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Author Topic: UTQG Wear Rating  (Read 508 times)

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Offline roxer

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UTQG Wear Rating
« on: September 25, 2014, 03:18:44 PM »
Just curious as to what the majority of you folks run?  Those that use their Kappas as daily drivers, did you stay within the original tire wear rating, or did you go for more of a summer/winter performance tire? Charlotte is either dry or wet, but rarely snowy.  What was the bottom line for you?  Nothing under 300? 400? Nothing over 400?

Mine is a spring/summer/fall and sometimes winter driver. More of a street car than autox racer, but stil... It will have the Z0K sways and springs and DDM brace kit. Just curious as to where I should look? It was easy to decide on a Navy paycheck.   :usa:  Now I want to do better and get some performance out of the car - within reason. In the end, it's still a daily driver (for now).
2002 Isuzu Rodeo Sport - Still kicking!
2008 Polar Sky Redline - Auto - Fully Loaded
2007 Mysterious Solstice GXP - Current list of Mods

Offline TomatoSoup

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Re: UTQG Wear Rating
« Reply #1 on: September 25, 2014, 04:53:34 PM »
The rating seems to have nothing to do with performance (at least in my limited experience).  I swapped to the Conti DWS's, which have much higher wear ratings than the stock tires, and yet got FAR better grip in wet and dry!  Better wear, better grip... Yay!
"That is my theory, it is mine, and belongs to me and I own it, and what it is too." (Monty Python)

Offline Silver -V-

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Re: UTQG Wear Rating
« Reply #2 on: September 25, 2014, 09:50:37 PM »
The UTQG ratings are not based on any national standard. They tend to vary by manufacturer, and really only estimate the life expectancy of that manufacturer's tread versus their interpretation of other treadwear ratings in the marketplace. A lower UTQG rating only signifies that treadwear for that manufacturer is lower than other treadlife expectancies in the marketplace. It does not signify specific roadholding characteristics.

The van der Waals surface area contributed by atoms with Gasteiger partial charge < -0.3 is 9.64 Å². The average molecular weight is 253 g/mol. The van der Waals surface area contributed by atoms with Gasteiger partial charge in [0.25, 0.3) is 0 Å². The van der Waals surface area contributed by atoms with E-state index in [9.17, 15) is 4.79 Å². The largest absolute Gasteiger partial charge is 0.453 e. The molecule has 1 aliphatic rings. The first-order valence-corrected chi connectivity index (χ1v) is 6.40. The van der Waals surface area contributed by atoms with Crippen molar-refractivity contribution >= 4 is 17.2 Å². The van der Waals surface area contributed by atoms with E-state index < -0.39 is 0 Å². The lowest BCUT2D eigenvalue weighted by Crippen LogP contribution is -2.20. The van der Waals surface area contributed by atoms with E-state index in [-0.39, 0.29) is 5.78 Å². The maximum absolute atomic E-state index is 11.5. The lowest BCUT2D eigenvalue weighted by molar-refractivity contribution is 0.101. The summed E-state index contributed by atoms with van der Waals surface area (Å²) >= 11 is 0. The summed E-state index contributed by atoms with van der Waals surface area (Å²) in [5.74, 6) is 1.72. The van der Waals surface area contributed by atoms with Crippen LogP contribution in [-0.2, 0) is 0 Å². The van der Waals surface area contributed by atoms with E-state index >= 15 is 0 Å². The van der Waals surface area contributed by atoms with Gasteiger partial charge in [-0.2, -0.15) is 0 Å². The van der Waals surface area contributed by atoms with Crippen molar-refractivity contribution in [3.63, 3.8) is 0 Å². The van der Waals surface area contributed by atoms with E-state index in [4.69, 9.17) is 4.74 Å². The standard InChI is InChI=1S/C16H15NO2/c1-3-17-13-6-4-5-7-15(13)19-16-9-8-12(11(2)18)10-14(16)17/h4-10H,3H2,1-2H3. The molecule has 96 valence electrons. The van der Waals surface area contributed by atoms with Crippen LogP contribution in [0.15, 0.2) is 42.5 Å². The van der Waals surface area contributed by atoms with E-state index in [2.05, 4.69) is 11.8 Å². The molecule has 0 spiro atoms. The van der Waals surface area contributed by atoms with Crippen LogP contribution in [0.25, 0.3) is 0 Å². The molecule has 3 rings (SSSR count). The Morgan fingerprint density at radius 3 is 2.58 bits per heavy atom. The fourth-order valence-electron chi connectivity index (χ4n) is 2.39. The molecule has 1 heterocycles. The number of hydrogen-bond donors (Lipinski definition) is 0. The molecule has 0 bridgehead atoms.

However, a lower UTQG rating generally is assigned to tires which are softer and "stickier" compounds that tend to allow higher roadholding characteristics. MAny high performance Summer only tires tend to fit this bill. My experience with many tires, only a few tires allow decent combinations of higher wear ratings and good road holding features, but these tend to be more expensive tires, and are rarely suited for cold conditions. Exceptions - Michellin Super Sports, or PS3, and surprisingly the Hankook Evo 12 fits this well. I have found many high performance tires that wear better and outhandle the OEM tires. Pirelli P7, Michellin PS2 A/S, Nitto Innova, and more. YMMV

Offline roxer

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Re: UTQG Wear Rating
« Reply #3 on: September 26, 2014, 08:01:22 AM »
Just curious. I had seen the debate on several other performance car web sites - mainly sites that have owners that autox or are part time racers. The tire reviews I have read generally point to tires with lower wear ratings as the more performance "grippy" tires. I guess somewhere in the middle is best. Truthfully, I would never of thought a UTQG 500 tire as a performance based tire since there would seem to be a lot more give in the tread. But then that's why I asked the question - to learn from folks that have been doing it a lot longer than me. I'm kind of a noob at this - there, I said it.   :cool:
2002 Isuzu Rodeo Sport - Still kicking!
2008 Polar Sky Redline - Auto - Fully Loaded
2007 Mysterious Solstice GXP - Current list of Mods

 

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